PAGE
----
Thursday, August 30, 2012

What's in a name?

Would you still support your team if they ran out wearing hessian sack cloth rather than some rather stylish and fancy design of shirt created out of the latest man made breathable material?
Of course you would, it's still your team, you just probably wouldn't be buying replicas for the family.

It's only a football kit, some you like some you don't, it's the players wearing them and the badge on the shirt that counts. So why do so many fully grown men get so excited and sometimes extremely agitated about football kits, especially when most of us are far too old and a little too chubby around the mid drift to actually look good in one anyway?

Whilst the rest of the country are getting either emotional over the Paralympics or worried, nervous and fidgety over the last days of the transfer window, it's a different piece of news which this week caught my attention. In the words of someone a football shirt really wouldn't suit, Peter Griffin, this really grinds my gears. Yes, i deliberately referenced from across the pond.

England football kits could soon be adorned with one of the most American of all logos, no not the golden arches but the Nike swoosh.

Umbro, the kit suppliers to the national team, from Manchester were bought out by Nike four years ago. Nike however wanted to keep the name for their refreshing 'tailored in Britain' range.
Depressingly on Tuesday Nike announced they are selling the Umbro name, and the client list of course isn't part of the deal.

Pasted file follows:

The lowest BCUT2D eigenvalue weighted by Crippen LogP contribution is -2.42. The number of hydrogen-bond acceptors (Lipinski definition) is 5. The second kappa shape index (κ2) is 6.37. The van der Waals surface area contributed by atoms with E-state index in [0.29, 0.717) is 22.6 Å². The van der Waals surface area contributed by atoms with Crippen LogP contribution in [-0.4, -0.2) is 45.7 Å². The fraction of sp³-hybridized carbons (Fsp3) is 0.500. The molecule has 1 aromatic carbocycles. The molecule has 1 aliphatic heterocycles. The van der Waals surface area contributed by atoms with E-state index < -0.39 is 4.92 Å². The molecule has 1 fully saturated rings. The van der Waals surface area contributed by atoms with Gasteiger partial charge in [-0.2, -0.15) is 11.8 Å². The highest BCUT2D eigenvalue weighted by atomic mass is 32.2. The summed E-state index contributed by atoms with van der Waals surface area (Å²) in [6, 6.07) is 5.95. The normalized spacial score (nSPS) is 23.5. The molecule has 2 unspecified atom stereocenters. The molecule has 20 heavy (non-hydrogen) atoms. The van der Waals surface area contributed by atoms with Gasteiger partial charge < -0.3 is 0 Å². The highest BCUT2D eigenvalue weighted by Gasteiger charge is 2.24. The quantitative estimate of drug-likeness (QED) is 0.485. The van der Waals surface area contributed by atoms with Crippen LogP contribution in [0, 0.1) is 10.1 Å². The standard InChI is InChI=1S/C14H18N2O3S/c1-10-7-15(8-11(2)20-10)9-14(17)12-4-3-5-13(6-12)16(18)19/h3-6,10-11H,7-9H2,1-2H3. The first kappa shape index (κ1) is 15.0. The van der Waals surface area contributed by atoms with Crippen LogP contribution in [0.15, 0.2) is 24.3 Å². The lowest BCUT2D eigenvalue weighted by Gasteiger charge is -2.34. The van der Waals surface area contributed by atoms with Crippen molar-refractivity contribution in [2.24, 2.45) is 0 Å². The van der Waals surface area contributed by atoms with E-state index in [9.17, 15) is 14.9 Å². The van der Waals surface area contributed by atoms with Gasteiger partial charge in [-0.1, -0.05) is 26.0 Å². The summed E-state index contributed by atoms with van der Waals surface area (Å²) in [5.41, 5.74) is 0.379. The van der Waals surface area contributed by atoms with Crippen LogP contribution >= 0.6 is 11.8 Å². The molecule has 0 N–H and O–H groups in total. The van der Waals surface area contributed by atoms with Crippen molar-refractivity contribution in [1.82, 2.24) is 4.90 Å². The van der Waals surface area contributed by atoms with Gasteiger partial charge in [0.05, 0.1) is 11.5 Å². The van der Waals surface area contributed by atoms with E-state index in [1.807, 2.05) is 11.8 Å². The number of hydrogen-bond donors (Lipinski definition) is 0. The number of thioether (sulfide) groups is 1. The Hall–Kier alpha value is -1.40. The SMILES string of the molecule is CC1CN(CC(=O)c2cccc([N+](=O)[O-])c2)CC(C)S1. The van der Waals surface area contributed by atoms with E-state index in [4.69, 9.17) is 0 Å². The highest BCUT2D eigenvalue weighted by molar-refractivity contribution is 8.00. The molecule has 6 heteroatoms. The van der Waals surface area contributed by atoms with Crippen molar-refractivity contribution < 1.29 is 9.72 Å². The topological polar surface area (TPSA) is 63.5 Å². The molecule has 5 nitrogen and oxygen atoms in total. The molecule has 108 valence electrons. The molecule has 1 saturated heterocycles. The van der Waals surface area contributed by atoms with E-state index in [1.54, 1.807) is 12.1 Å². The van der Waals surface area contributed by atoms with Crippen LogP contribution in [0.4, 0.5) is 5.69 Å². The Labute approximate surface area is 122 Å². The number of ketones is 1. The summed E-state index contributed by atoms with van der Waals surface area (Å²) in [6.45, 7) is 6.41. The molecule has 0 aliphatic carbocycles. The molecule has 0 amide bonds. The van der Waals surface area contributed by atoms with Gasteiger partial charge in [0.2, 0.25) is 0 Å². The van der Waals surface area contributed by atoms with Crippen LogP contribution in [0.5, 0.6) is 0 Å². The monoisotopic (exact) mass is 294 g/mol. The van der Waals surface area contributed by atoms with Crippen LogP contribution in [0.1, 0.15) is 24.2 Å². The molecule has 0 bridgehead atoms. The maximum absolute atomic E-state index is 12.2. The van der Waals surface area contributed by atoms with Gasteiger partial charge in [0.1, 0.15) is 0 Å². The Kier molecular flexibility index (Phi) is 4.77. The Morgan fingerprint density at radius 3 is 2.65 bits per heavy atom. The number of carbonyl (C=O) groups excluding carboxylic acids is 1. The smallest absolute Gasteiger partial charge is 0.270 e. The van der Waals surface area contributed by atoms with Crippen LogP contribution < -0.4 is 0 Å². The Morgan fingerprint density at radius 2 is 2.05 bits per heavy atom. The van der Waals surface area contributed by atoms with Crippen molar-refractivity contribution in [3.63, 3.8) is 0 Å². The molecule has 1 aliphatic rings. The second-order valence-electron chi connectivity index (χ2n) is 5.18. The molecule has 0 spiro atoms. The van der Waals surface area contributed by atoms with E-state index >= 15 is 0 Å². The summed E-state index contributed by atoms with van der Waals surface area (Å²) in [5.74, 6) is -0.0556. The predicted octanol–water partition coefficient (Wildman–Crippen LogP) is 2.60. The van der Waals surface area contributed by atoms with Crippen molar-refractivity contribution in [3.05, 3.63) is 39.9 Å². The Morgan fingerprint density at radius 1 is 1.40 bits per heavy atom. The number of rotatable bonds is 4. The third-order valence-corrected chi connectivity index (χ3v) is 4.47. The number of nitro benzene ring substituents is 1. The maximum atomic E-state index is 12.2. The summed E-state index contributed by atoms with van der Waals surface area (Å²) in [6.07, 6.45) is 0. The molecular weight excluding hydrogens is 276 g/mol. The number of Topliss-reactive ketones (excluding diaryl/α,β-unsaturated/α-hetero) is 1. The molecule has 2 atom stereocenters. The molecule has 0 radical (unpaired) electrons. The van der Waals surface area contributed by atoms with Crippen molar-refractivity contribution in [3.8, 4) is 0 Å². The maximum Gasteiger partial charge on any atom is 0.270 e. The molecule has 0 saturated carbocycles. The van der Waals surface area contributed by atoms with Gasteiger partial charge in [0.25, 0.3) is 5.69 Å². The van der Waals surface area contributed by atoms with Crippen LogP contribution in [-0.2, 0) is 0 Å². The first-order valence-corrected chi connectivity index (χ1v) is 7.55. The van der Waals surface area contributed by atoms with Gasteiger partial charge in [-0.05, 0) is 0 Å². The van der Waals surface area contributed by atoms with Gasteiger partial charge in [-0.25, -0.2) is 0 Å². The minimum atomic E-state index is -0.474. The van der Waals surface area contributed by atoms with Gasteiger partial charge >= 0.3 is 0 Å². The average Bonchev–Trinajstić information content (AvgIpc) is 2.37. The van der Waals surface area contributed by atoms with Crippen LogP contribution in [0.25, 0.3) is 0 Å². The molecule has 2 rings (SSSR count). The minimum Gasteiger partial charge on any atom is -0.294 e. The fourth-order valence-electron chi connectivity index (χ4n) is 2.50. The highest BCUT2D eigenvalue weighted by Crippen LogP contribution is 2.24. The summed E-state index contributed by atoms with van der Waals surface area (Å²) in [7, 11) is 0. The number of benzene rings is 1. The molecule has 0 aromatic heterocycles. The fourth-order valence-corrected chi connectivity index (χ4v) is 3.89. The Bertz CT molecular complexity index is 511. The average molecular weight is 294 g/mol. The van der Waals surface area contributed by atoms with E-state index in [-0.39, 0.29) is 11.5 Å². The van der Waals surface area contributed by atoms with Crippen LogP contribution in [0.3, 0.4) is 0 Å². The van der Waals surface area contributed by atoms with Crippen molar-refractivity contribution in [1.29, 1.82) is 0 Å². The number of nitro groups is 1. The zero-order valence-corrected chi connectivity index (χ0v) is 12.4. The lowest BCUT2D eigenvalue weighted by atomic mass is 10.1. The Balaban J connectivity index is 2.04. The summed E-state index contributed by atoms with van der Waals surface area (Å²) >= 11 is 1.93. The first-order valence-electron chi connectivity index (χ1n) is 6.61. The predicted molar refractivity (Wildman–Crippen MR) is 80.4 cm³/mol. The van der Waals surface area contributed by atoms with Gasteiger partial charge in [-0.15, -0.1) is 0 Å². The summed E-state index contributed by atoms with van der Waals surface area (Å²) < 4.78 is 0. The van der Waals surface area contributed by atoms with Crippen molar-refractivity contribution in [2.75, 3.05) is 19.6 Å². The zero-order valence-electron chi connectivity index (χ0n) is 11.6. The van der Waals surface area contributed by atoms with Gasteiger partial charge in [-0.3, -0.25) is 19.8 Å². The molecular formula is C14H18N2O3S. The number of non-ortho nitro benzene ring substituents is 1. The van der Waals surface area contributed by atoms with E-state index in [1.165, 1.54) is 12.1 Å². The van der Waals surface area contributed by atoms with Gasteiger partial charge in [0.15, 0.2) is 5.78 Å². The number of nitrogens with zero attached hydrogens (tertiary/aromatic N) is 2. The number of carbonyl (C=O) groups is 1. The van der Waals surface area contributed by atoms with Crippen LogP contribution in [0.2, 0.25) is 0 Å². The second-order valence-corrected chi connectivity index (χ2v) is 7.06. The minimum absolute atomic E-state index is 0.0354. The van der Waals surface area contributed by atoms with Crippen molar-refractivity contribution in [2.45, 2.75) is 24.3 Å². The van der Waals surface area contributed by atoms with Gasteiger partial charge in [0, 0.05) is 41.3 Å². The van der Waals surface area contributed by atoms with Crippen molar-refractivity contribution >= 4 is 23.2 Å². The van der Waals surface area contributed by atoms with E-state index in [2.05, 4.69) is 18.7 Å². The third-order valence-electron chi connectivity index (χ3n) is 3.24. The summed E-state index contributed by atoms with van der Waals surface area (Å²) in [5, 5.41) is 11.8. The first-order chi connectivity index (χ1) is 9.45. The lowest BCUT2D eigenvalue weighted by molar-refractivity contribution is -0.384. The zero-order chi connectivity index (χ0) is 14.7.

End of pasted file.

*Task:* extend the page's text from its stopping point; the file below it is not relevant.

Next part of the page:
Nike always conjours up pictures of basketball to me, and with Converse in their locker as well, we have baseball, that other great worldwide sport. Be content in the knowledge that with the swoosh we're getting ourselves a part of everything that made the good old US of A great for our pound notes.

Just look at Charlton. We've had 'the Yanks in' for only a handful of months and they've already taken over the club shop and re branding it as a 'Nike store'. Don't be surprised if in a year or so you'll be able to buy the latest Jordan air's or whatever they are called as part of your match day experience. I don't believe heritage is high on Nike's agenda, either in SE7 or on the national stage.

Umbro first produced the kits for England in the fifties. Before that St Blaise, and for a couple of years a company called Hope Brothers had the contract. Shirts were a simple white and plain in design although blue and red would appear on the shorts and socks from time to time. The shirt was a sacred canvas though, remaining unadulterated whoever got their hands on it, right through to the early seventies. Enter Admiral.

Admiral won the contract in 1974. The Leicester based firm first came to the public attention with Leeds United and were the first manufacturer to adorn the England kit with their own logo alongside the three lions. They produced kits for their home town club, Leicester City and along with Spurs and the greatest of all Wales kits, the tramlines, made Admiral THE kit manufacturer of the seventies.
As you can see from the likes of Keegan and Francis above, they threw a splash of red and white onto the sleeves and collar, to me the greatest England shirt since Geoff Hurst scored his hat trick at Wembley.

Considering how well remembered the Admiral shirts are with a certain generation, it's amazing to think in the nine years they were the official supplier, they only really had the two designs.